The new company formed by the merger of Fiat Chrysler Automobiles (FCA) and the PSA Group will see 14 brands – mainly European – coming under one group. That’s a lot of brands to manage and in an age when economies of scale are paramount, there’s the big question mark of whether some brands will be discontinued. Or if they are retained, will they lose their uniqueness and be just badge-engineered products that are needed for certain regions where the brand has been popular?
Carlos Tavares (currently PSA’s chief), who will be the CEO of the new combined company, has said that no brand will be axed while acknowledging that it will be a challenge to manage so many brands. But these are early days and the new company has not even started business; once the new management starts to look at the numbers and formulates long-term plans, it may be necessary to make the hard decisions and cut off some brands that just cannot deliver revenues.
A struggle to be kept in existence
One brand that many worry about is Alfa Romeo. The sporty Italian brand has a history spanning over 100 years and has a strong following of alfisti all over the world. Fiat acquired it in 1986 but struggled to get it to make money for the past 20 years. When former FCA CEO Sergio Marchionne was alive, he tried to boost the brand but three efforts still failed. His successor, Mike Manley, was less sentimental about the brand and had announced decreased investments for it.
There is a glimmer of hope for Alfa Romeo though, simply because 61-year old Tavares is a true car guy. His first job after university was as a test driver at Renault and apart from a strong personal interest in cars, he also goes racing on many weekends (though that may have to be sacrificed in future). So while he is also known as a cost-cutter like his former boss (Carlos Ghosn), he may well make a decision ‘from the heart’ and keep the Italian brand going somehow.
Trying unconventional ideas like the SZ
He may look at unconventional ideas to breathe new life into Alfa Romeo, as Vittorio Ghidella, President of Fiat in 1986, did when he initiated the ‘Experimental Sportscar, 3.0 litre engine (ES30) project. Ghidella specified a puristic coupe with the sporty performance and sensational design as the target for the development contract.
Three teams took care of the second point of the task description in parallel – the Alfa Romeo design department, Fiat Centro Stile and design studio Zagato (responsible for some of the most spectacular and most successful models from Alfa Romeo in racing). This team of three was also given a low weight and the most efficient aerodynamics including ground effect possible, as in a Formula 1 racing car, which was supposed to suck the finished model onto the road through the wind.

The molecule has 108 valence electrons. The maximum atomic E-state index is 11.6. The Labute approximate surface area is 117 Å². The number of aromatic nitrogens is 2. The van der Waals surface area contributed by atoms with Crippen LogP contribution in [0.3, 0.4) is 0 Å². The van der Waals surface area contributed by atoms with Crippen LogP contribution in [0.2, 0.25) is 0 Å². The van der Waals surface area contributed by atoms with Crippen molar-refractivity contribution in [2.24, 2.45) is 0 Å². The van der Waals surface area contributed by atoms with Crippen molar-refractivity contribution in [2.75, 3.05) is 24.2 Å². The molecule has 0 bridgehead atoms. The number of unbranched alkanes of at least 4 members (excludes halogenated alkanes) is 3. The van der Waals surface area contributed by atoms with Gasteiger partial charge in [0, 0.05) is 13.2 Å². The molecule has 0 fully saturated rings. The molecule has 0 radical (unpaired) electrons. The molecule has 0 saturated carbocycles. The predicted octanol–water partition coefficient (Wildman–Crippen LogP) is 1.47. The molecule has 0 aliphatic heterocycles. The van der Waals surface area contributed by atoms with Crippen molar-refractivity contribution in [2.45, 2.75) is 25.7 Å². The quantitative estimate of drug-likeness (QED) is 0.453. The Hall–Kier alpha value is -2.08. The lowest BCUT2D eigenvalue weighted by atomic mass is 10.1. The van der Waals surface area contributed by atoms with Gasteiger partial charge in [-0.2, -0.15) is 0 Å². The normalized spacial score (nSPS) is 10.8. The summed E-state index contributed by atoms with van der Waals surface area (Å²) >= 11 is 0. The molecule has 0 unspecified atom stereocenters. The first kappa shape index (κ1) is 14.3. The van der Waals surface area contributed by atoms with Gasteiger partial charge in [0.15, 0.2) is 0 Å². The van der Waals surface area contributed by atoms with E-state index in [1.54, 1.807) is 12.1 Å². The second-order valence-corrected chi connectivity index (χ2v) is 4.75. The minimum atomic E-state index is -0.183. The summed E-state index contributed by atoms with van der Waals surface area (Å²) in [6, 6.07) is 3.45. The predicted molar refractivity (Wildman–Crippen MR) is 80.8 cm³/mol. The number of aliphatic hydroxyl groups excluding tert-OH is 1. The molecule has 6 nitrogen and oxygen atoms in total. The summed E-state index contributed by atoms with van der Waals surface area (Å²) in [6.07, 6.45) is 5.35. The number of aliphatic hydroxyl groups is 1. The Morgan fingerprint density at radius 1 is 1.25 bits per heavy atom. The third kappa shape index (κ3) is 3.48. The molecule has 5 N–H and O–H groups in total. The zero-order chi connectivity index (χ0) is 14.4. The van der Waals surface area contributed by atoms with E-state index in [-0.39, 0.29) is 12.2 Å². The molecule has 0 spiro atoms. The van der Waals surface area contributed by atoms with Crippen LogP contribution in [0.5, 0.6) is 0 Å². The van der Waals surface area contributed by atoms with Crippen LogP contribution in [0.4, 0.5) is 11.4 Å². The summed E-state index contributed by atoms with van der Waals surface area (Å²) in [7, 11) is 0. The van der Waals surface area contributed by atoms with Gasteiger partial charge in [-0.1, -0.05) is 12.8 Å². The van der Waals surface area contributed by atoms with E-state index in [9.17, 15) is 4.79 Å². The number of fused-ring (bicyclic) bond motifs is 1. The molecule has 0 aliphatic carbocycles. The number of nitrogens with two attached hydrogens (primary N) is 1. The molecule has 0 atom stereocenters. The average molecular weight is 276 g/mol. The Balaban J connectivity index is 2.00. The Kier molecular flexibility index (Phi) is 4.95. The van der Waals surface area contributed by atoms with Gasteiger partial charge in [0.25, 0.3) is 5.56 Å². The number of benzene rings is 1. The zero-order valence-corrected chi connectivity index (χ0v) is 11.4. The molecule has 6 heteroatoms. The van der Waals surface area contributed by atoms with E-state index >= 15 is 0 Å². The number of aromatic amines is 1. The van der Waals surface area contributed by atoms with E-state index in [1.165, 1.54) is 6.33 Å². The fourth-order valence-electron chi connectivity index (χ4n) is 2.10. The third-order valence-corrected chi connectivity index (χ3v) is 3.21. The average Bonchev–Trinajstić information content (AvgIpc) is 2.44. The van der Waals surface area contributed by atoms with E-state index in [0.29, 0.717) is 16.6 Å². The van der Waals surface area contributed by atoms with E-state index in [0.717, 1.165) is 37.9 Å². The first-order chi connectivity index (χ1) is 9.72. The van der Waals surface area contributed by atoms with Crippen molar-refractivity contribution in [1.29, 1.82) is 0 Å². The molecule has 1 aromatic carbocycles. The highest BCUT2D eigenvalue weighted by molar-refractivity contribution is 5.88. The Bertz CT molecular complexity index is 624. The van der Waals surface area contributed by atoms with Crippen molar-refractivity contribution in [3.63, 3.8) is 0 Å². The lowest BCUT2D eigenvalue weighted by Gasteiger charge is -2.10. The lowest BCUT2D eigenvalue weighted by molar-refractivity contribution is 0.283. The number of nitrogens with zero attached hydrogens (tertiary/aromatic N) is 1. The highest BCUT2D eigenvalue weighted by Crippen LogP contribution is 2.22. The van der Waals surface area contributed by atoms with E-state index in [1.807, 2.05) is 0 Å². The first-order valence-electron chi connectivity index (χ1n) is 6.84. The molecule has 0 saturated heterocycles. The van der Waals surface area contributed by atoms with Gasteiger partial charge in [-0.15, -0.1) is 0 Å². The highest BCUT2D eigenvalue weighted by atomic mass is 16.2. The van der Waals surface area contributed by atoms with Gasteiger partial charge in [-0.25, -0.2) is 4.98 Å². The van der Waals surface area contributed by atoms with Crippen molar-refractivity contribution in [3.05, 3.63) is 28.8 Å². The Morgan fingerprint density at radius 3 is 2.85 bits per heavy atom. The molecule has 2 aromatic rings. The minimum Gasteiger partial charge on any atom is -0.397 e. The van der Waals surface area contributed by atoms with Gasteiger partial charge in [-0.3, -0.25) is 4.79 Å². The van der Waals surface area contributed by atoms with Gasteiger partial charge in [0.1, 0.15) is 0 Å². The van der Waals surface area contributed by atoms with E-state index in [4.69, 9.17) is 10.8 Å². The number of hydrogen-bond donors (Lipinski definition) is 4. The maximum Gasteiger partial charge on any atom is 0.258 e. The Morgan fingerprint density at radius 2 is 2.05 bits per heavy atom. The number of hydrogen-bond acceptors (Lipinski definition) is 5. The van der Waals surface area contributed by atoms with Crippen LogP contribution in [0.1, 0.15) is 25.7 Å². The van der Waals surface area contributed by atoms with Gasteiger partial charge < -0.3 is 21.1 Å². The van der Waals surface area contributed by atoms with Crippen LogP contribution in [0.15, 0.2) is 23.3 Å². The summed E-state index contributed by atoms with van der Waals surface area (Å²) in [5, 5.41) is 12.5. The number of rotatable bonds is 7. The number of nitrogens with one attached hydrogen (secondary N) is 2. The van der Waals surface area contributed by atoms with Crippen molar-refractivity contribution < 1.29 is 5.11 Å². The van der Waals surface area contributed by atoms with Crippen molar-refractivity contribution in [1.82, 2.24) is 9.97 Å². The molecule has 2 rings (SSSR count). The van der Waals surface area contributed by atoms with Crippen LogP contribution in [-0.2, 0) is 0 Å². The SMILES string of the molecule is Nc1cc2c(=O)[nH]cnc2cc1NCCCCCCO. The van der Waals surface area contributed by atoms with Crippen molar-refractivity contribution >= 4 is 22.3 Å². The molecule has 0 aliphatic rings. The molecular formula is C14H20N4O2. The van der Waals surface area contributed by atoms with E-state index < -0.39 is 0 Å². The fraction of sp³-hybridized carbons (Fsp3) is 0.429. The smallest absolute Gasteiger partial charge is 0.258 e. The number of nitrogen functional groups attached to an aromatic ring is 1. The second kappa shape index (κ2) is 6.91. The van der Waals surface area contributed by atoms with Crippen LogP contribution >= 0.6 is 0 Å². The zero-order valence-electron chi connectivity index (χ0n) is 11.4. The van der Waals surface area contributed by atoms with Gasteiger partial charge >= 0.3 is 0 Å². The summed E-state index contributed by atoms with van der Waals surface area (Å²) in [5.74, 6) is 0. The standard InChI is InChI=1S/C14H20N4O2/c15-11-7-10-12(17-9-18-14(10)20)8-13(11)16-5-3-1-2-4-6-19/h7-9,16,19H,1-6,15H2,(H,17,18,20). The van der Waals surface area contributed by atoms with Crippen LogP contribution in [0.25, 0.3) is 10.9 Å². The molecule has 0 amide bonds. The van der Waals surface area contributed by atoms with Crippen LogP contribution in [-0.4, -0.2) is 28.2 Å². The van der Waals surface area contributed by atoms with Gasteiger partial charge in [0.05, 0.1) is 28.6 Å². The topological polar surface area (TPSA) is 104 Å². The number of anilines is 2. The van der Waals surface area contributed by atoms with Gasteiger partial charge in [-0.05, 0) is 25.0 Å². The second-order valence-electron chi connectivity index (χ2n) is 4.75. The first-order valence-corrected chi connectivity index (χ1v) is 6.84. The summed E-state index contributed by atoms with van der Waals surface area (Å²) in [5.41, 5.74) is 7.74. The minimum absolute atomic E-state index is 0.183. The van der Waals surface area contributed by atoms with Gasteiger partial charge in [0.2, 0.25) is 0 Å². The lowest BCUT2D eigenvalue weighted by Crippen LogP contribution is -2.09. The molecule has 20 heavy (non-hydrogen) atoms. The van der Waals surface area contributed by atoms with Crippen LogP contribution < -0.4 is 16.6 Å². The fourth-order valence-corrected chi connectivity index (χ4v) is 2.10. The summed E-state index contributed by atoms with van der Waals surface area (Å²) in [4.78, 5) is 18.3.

The result was an avant-garde design with narrow, square triple headlights, a distinctive wedge shape with a high beltline and a short hatchback. The ES30 was undoubtedly the most radical thing there was at the time as a production vehicle. The coupe corresponded entirely to the aesthetics at the time of Italian design in furniture and fashion.
The elaborate body was made of a glassfibre-reinforced synthetic resin. A new process ensured a particularly smooth surface. A steel skeleton served as the load-bearing structure, which, in addition to high torsional rigidity, also guaranteed low weight. The light metal aluminium was used for the roof skin. The finished car would finally weigh a comparatively low 1,256 kgs.
The drag coefficient of 0.30 was also excellent for the time. Wind tunnel tests indicated a top speed of 245 km/h and a time of 7.5 seconds for the sprint from 0 to 100 km/h. In order to achieve the required ground effect, however, the body had to have such a low ground clearance (around 6 cm) that it would have led to problems with, for example, driveways. The solution was an electrical level control, with the help of which the body could be raised by 5 cm when necessary.
Alfa Romeo 75 technology
As the other requirement was to keep the development costs low, the team used the proven technology of the Alfa Romeo 75. However, the chassis with the gearbox on the rear axle (transaxle design) was in some places know-how the Alfa Romeo racing department adapted to the desired performance. The torsion spring bars on the front axle gave way to conventional McPherson struts, stiff Uniball joints instead of the conventional rubber elements, eliminating inherent movements in the chassis.
The technicians selected the V6 petrol engine with 3 litres displacement from the 75 America model as the drive source. They increased its output to 210 bhp through sharper camshafts and newly programmed engine electronics (Bosch Motronic).
Zagato even developed a racing version of the ES30, which appeared in its own one-make cup in 1993 as part of some Formula 1 races. But the comfortable driving behaviour also proved itself in everyday life, even long tours were a pleasure in the two-seater coupe.
After just 19 months of development, just in time for the planned world premiere at the Geneva Motor Show in March 1989, the ES30 project was ready for production. Since production at Zagato was to take place in the Milan suburb of Rho, the company remembered a legendary combination of letters – SZ for ‘Sprint Zagato’. Despite the relatively high base price, 1,036 cars were sold between 1989 and 1993.